China Tries To Transform Itself

Business, China, Company Strategy, Economics, Taiwan, Technology

By John Richardson

CAN China succeed in transforming its economy from one which is over-reliant on exports to one where domestic consumption is a much bigger driver of growth?

And how long will this process take and in the interim, can we expect a few years of lower GDP (gross domestic product) growth?

As delegates gather for this year’s European Petrochemical Association (EPCA) annual meeting in Berlin, these are some of the questions that need to be under discussion.

China’s government is not only trying to break the addiction to investment as a principal way to boost growth. It is also introducing a raft of policies designed to boost energy conservation and efficiency.

How should chemical companies position themselves to take advantage of this new direction for manufacturing industry?

The current Five-Year Plan (FYP) (2011-2015) seeks to set the direction of the economy for at least the next decade, not just the next five years.

Hu Jintao, China’s president, in an early 2011 speech, talked about more “inclusive” growth, which is one of the slogans underpinning the current FYP.

This is supposed to mean a more rational balance between growth and sustainability, production and consumption and hard and soft infrastructure..

One of the key overall objectives is to raise consumption as a percentage of GDP, which at 35 per cent is less than other developing countries. For example, consumption in India accounts for more than 50 per cent of GDP.

This will involve an attempt to redistribute income.

The big state-owned enterprises (SOEs) have become extremely rich due to government subsidies, including cheap land, loans and energy supply.

While they have been getting rich, this has not been to the benefit of the average Chinese citizen: In the ten years from 1997, the share of workers’ wages in national income fell dramatically, from 53% to just 40% of GDP, according to journalist and author Richard McGregor in his book, The Party.

One way of boosting rural incomes would be a more market-based system for setting agricultural product prices.

But if inflationary pressures persist, there could be strong resistance to any changes in how farm prices are set from the National Development and Reform Commission (NDRC).

Breaking the addiction to investment is also going to difficult, according to Chapter 6 of our free online e-book, Boom, Gloom and the New Normal, due to the fact that:

*Up to half of local government financing comes via lands sales to investors in real estate and other types of infrastructure. There are an estimated 45 million local government officials in China. Controlling what they do is a huge task.

*The success of these local officials has traditionally been measured by setting GDP growth targets. The easiest and quickest way to achieve growth is to invest in new real estate, factories, bridges, roads etc

*Big government projects provide tremendous opportunities for corrupt officials to “skim off the top”, as the bigger the project the harder it is to keep control of the final cost.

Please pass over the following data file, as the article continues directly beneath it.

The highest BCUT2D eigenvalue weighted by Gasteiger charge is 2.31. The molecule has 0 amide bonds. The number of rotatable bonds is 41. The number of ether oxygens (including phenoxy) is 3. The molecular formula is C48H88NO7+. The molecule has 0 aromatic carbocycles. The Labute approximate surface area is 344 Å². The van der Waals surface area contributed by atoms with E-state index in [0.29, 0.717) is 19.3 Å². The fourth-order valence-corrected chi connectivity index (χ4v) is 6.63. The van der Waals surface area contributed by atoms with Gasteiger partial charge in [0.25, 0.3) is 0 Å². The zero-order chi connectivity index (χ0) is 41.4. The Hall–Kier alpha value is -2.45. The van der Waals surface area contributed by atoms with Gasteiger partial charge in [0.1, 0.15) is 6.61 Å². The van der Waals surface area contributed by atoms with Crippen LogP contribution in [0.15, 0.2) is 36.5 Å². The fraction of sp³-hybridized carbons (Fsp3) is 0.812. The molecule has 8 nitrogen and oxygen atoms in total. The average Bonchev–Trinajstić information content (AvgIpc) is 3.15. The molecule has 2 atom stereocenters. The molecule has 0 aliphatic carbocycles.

Another aim of the 12th FYP is to move up the manufacturing value chain in the richer coastal and southern provinces.

Targeted industries include renewable energy as China tries to reduce the amount of energy it consumes to produce each unit of GDP.

The central government has lots of cash to spend on research and development and on acquiring overseas payments. But without an improvement in intellectual property rights enforcement will China be able to attract the foreign investment to fulfil its objectives?

And how will it deal with overseas perceptions over the poor quality of its manufacturing?

The July 2011 bullet train crashes at Wenzhou in China might well have damaged these perceptions, as government officials were widely reported to have buried train wreckage in order to impede an investigation into the cause of the accidents.

Only one-third of China’s 700 million-strong workforce is skilled or highly skilled. Improving education is therefore yet another challenge.

There might also be political difficulties.

Hu Jintao and premier Wen Jaibao are due to give up their main Communist Party posts in late 2012 and their state posts in 2013. Vice president Xi Jinping is expected to replace Hu.

Most of the nine-member standing committee – the party’s decision-making core, which includes Hu and Wen – are likely to step down.

This process could delay decision making as politicians jostle for power, the e-book adds.

Social unrest is a distinct possibility as the economy is retooled – for instance, as coastal low-end manufacturing factories are closed-down and replaced by higher-tech manufacturers.

China’s new leaders might, as a result, want to tread the cautious middle path. This would avoid major social unrest and placate resistance from those who have done well from China’s existing economic model, such as the SOEs.

“Turning the Chinese economy around is a bit like turning an oil tanker around – it is going to take a very-long time,” commented a Singapore-based manager with a global chemicals logistics provider.

The full version of Chapter 6 of the e-book is published in late October. You can download  chapters all the chapters by clicking here.

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